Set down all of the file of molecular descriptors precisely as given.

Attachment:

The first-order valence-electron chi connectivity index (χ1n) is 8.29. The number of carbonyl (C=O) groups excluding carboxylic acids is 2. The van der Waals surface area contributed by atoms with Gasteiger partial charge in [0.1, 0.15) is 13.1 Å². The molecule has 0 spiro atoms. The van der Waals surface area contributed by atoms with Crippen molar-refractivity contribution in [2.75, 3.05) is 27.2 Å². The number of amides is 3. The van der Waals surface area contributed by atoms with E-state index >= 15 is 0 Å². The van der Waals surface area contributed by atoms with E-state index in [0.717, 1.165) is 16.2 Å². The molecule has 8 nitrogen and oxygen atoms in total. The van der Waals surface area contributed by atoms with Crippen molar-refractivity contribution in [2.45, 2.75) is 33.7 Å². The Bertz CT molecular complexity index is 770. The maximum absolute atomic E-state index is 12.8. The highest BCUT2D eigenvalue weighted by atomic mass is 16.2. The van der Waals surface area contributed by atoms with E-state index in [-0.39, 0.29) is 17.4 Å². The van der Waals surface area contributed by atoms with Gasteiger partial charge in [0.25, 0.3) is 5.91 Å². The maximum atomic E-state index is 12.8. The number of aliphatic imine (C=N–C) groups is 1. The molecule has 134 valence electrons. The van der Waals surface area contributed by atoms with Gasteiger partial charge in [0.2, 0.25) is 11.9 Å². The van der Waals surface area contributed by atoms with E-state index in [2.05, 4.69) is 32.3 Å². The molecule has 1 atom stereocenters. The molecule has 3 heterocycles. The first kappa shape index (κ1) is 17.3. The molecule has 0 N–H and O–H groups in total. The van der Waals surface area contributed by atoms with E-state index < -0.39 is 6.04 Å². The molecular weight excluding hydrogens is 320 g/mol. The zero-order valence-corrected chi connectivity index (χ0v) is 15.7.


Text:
The first-order valence-electron chi connectivity index (χ1n) is 8.29. The number of carbonyl (C=O) groups excluding carboxylic acids is 2. The van der Waals surface area contributed by atoms with Gasteiger partial charge in [0.1, 0.15) is 13.1 Å². The molecule has 0 spiro atoms. The van der Waals surface area contributed by atoms with Crippen molar-refractivity contribution in [2.75, 3.05) is 27.2 Å². The number of amides is 3. The van der Waals surface area contributed by atoms with E-state index >= 15 is 0 Å². The van der Waals surface area contributed by atoms with E-state index in [0.717, 1.165) is 16.2 Å². The molecule has 8 nitrogen and oxygen atoms in total. The van der Waals surface area contributed by atoms with Crippen molar-refractivity contribution in [2.45, 2.75) is 33.7 Å². The Bertz CT molecular complexity index is 770. The maximum absolute atomic E-state index is 12.8. The highest BCUT2D eigenvalue weighted by atomic mass is 16.2. The van der Waals surface area contributed by atoms with E-state index in [-0.39, 0.29) is 17.4 Å². The van der Waals surface area contributed by atoms with Gasteiger partial charge in [0.25, 0.3) is 5.91 Å². The maximum atomic E-state index is 12.8. The number of aliphatic imine (C=N–C) groups is 1. The molecule has 134 valence electrons. The van der Waals surface area contributed by atoms with Gasteiger partial charge in [0.2, 0.25) is 11.9 Å². The van der Waals surface area contributed by atoms with E-state index in [2.05, 4.69) is 32.3 Å². The molecule has 1 atom stereocenters. The molecule has 3 heterocycles. The first kappa shape index (κ1) is 17.3. The molecule has 0 N–H and O–H groups in total. The van der Waals surface area contributed by atoms with E-state index < -0.39 is 6.04 Å². The molecular weight excluding hydrogens is 320 g/mol. The zero-order valence-corrected chi connectivity index (χ0v) is 15.7.